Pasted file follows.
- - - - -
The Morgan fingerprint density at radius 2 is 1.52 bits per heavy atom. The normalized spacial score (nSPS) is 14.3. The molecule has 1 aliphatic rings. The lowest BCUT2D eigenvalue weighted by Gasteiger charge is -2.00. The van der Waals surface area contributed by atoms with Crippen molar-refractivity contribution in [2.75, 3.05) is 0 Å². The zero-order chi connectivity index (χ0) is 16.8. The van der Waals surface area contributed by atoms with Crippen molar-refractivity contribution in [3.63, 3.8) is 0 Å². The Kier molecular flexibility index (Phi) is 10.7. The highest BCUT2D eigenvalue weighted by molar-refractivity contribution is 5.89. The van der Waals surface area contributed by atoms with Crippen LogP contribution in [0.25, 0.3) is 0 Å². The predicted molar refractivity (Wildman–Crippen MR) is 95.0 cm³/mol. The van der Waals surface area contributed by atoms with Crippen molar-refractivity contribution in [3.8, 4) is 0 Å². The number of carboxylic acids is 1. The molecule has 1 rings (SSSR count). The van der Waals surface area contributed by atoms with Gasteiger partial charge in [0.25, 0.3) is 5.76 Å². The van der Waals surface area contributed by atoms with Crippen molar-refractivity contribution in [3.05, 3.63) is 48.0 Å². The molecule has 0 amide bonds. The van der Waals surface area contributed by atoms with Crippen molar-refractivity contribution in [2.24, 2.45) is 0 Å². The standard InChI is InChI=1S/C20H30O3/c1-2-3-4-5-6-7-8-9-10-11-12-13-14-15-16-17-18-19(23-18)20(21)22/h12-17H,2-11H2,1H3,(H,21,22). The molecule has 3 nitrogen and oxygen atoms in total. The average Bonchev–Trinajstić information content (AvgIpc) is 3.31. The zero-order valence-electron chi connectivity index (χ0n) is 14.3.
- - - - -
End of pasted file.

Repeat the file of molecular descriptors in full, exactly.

The Morgan fingerprint density at radius 2 is 1.52 bits per heavy atom. The normalized spacial score (nSPS) is 14.3. The molecule has 1 aliphatic rings. The lowest BCUT2D eigenvalue weighted by Gasteiger charge is -2.00. The van der Waals surface area contributed by atoms with Crippen molar-refractivity contribution in [2.75, 3.05) is 0 Å². The zero-order chi connectivity index (χ0) is 16.8. The van der Waals surface area contributed by atoms with Crippen molar-refractivity contribution in [3.63, 3.8) is 0 Å². The Kier molecular flexibility index (Phi) is 10.7. The highest BCUT2D eigenvalue weighted by molar-refractivity contribution is 5.89. The van der Waals surface area contributed by atoms with Crippen LogP contribution in [0.25, 0.3) is 0 Å². The predicted molar refractivity (Wildman–Crippen MR) is 95.0 cm³/mol. The van der Waals surface area contributed by atoms with Crippen molar-refractivity contribution in [3.8, 4) is 0 Å². The number of carboxylic acids is 1. The molecule has 1 rings (SSSR count). The van der Waals surface area contributed by atoms with Gasteiger partial charge in [0.25, 0.3) is 5.76 Å². The van der Waals surface area contributed by atoms with Crippen molar-refractivity contribution in [3.05, 3.63) is 48.0 Å². The molecule has 0 amide bonds. The van der Waals surface area contributed by atoms with Crippen molar-refractivity contribution in [2.24, 2.45) is 0 Å². The standard InChI is InChI=1S/C20H30O3/c1-2-3-4-5-6-7-8-9-10-11-12-13-14-15-16-17-18-19(23-18)20(21)22/h12-17H,2-11H2,1H3,(H,21,22). The molecule has 3 nitrogen and oxygen atoms in total. The average Bonchev–Trinajstić information content (AvgIpc) is 3.31. The zero-order valence-electron chi connectivity index (χ0n) is 14.3.